Transparency in corporate reporting: Assessing the world's largest companies
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From Ukraine to Tunisia and Brazil, large-scale cases of grand corruption in recent years have involved the acquisition of luxury property, vehicles and goods. This report examines the risk of luxury goods and assets being used to launder the proceeds of corruption, including in the art world and the marketplaces for super-yachts, precious stones and jewels, high-end apparel and accessories, and real estate.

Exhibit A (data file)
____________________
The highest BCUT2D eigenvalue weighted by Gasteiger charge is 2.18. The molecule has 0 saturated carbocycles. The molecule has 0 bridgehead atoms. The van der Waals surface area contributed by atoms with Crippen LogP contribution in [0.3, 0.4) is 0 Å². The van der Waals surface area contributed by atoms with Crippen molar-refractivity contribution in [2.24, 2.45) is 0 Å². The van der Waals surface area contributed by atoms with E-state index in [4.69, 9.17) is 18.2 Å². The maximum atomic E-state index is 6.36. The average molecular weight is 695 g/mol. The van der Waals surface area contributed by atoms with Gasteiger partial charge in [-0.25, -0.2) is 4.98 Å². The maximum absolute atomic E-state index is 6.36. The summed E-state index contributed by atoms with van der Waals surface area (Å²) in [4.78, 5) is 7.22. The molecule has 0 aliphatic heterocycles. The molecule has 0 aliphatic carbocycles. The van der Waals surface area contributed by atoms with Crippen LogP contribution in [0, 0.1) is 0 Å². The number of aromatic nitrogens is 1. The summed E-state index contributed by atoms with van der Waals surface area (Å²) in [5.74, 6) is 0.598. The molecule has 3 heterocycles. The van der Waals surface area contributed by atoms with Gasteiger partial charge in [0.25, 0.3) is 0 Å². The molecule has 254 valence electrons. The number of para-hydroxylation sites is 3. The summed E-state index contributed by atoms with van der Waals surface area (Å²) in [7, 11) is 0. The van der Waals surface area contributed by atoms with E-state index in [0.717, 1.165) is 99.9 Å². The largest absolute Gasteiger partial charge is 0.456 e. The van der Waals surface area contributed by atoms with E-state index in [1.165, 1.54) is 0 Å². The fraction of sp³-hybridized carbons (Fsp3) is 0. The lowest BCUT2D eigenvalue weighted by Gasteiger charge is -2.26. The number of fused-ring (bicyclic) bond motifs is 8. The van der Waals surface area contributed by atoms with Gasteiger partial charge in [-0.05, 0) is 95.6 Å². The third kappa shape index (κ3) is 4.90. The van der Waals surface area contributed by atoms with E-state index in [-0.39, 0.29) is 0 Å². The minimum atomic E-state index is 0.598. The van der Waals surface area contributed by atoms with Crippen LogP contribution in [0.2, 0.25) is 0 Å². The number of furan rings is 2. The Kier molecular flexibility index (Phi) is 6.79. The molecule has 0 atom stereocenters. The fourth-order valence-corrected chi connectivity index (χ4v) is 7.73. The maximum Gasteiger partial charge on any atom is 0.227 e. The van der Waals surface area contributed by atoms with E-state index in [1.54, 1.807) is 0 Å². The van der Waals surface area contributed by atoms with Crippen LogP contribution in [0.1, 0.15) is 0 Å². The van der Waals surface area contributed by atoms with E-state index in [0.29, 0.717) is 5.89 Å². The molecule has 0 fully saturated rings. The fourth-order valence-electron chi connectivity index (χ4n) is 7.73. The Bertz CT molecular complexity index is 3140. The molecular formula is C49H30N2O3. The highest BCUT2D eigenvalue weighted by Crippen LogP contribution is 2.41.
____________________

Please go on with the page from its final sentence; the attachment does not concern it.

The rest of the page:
From fixing the gaps in international standards and national legislation to increasing the number of suspicious reports being submitted to authorities by luxury sector businesses, much remains to be done to reduce the scope for individuals using the proceeds of corruption to acquire and enjoy high-value goods and property, and to use these assets as a vehicle for laundering their ill-gotten gains.